When should you step in?
Of course parents should limit their teenagers’ access to phones and other media when they feel kids are using them inappropriately. But Dr. Marwick thinks the dangers to teenagers sharing and socializing online can be exaggerated; most teens are better at avoiding cyber mistakes than you might think. And many are getting smarter about how they present themselves on social media, using Facebook to positively brand themselves for college and keeping multiple Instagram accounts for personal use or portfolio work.
Shannon, 18, from Minneapolis, uses Instagram more than any other social media application because it centers on photography, her passion. “Instagram is an easy way to share my spurts of creativity with the world,” she says. This push to share things with “the world,” as scary as it can be for parents, is healthy and a normal part of teen development. In this case though, “the world” is actually only her approved followers because her account is set to “private,” and one of those followers is her mother, Kate.
Kate is also friends with Shannon on Facebook and finds that being able to monitor her daughter’s social media assuages any fears she has about what Shannon is putting online. If she sees anything questionable—like a photo or post that seems too suggestive—she will talk to Shannon about it in person, or ask her older sister to speak to her.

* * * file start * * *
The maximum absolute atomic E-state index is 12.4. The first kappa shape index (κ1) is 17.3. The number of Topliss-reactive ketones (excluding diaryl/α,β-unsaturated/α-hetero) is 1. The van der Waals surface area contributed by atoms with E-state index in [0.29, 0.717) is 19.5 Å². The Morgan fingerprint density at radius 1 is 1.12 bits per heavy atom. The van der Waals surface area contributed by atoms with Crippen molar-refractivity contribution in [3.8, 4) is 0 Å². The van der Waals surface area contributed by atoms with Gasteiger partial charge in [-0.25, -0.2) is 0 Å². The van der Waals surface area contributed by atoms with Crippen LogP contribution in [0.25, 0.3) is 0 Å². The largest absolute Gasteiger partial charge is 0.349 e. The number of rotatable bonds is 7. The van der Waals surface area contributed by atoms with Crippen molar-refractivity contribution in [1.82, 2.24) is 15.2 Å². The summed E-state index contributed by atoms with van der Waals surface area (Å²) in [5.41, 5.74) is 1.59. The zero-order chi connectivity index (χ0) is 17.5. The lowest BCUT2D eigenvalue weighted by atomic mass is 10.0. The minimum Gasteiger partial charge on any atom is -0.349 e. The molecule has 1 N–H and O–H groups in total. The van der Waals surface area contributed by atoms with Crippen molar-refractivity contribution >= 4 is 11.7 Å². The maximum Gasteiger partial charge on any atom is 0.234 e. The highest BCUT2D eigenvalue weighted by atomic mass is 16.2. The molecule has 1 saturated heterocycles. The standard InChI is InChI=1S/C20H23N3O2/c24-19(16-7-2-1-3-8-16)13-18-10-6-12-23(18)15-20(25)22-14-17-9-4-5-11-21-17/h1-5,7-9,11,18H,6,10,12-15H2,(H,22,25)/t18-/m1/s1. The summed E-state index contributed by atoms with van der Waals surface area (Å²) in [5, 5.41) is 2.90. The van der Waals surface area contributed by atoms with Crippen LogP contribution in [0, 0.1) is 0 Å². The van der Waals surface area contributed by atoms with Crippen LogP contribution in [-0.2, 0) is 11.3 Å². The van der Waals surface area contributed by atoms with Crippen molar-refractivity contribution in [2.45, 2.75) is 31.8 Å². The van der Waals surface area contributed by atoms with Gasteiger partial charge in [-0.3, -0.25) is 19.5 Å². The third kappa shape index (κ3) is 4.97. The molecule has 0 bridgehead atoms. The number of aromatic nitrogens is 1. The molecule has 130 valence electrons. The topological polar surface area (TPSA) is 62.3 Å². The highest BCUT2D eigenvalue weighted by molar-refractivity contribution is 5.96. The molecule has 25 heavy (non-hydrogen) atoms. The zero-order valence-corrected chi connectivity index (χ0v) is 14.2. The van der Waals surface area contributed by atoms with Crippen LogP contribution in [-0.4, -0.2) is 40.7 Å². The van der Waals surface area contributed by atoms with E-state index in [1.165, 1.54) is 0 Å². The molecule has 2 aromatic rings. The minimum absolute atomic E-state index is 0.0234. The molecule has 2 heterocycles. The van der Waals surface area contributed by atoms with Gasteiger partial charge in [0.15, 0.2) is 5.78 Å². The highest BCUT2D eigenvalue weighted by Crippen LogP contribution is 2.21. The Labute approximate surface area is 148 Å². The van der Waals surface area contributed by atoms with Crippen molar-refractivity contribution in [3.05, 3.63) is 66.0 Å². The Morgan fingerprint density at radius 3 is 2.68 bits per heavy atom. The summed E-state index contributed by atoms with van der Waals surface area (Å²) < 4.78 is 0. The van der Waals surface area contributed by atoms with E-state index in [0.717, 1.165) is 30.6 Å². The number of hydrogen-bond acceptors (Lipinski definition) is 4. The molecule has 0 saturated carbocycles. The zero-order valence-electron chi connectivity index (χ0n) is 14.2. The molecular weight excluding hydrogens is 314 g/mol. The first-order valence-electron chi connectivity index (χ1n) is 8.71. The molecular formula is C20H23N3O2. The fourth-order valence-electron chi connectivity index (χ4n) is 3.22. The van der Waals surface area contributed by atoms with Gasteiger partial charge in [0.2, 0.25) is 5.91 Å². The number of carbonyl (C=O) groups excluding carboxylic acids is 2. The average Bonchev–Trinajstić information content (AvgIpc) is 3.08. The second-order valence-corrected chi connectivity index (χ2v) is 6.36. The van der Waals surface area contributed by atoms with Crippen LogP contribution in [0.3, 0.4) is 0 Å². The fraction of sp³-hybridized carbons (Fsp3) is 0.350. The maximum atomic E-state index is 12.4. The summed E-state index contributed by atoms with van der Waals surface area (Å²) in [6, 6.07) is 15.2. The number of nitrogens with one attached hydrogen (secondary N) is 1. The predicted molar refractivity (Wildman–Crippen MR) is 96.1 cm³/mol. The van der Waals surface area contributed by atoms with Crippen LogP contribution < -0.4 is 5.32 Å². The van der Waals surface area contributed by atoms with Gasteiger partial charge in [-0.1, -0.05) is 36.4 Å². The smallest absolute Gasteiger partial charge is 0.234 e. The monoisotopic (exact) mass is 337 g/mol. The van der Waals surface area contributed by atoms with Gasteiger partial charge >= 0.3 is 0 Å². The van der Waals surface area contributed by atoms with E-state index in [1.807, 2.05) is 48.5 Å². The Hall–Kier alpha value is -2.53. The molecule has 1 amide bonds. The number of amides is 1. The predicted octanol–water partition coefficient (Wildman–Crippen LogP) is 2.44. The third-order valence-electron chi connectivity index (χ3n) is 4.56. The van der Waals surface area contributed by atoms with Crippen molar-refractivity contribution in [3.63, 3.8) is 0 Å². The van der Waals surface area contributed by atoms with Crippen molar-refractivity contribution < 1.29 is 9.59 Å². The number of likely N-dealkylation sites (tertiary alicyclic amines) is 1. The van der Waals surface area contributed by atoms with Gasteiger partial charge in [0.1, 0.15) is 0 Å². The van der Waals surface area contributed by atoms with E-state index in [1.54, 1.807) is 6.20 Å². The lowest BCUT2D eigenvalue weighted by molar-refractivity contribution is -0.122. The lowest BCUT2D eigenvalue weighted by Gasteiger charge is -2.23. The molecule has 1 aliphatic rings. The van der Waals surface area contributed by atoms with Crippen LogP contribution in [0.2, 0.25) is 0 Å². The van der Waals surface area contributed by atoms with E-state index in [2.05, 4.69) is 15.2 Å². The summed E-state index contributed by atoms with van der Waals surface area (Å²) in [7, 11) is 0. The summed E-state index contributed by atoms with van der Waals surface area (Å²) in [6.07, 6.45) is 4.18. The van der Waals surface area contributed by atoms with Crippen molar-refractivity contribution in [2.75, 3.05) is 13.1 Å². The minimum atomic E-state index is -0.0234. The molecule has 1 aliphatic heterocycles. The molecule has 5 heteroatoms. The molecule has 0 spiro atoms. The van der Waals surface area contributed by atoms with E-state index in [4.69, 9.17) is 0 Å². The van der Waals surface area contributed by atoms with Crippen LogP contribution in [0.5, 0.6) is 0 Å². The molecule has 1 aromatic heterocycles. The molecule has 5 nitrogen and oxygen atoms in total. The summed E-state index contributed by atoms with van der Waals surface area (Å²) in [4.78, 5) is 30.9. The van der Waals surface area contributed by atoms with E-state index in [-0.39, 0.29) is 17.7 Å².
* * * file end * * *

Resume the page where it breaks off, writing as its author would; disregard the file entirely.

To take the phone or not to take the phone
One of the basic rules of effective discipline is to make any punishment related to the misbehavior. “If your child violates curfew, taking away the phone is completely unrelated to that behavior,” says Dr. Peters. “You’re not connecting with the kid. You are making him feel bad, which you think is helping him learn, but in fact is helping him learn to be sneaky or learn that you are the punisher.”
And when the lapse in judgment is related to phone use, Dr. Peters thinks that going for the lesson, instead of the punishment, is more effective with teens. “My philosophy is that you have to connect with your kids before you correct them,” she says. If you catch your teen posting something inappropriate, then your first step should be asking your teen about the behavior, letting him explain his thinking.
Step two would be limiting phone privileges: prohibiting texting for a period, or docking the phone in your room if it’s interfering with other tasks. This, too should be targeted to the problematic behavior. “You don’t have to take the whole phone away,” notes Dr. Steiner-Adair. “If your child goes on Snapchat or Instagram and sends an inappropriate photo then delete that app from their phone. For a reasonable amount of time. Don’t be too intense.”
Given that learning to use your own judgment is a big part of growing up, it’s important for parents to realize that regulating their own phone behavior is something kids need to learn, too, sometimes by trial and error. “The goal here is to teach kids how to manage their own relationship to technology,” says Dr. Steiner-Adair, “knowing that technology is the conduit to their entire life.”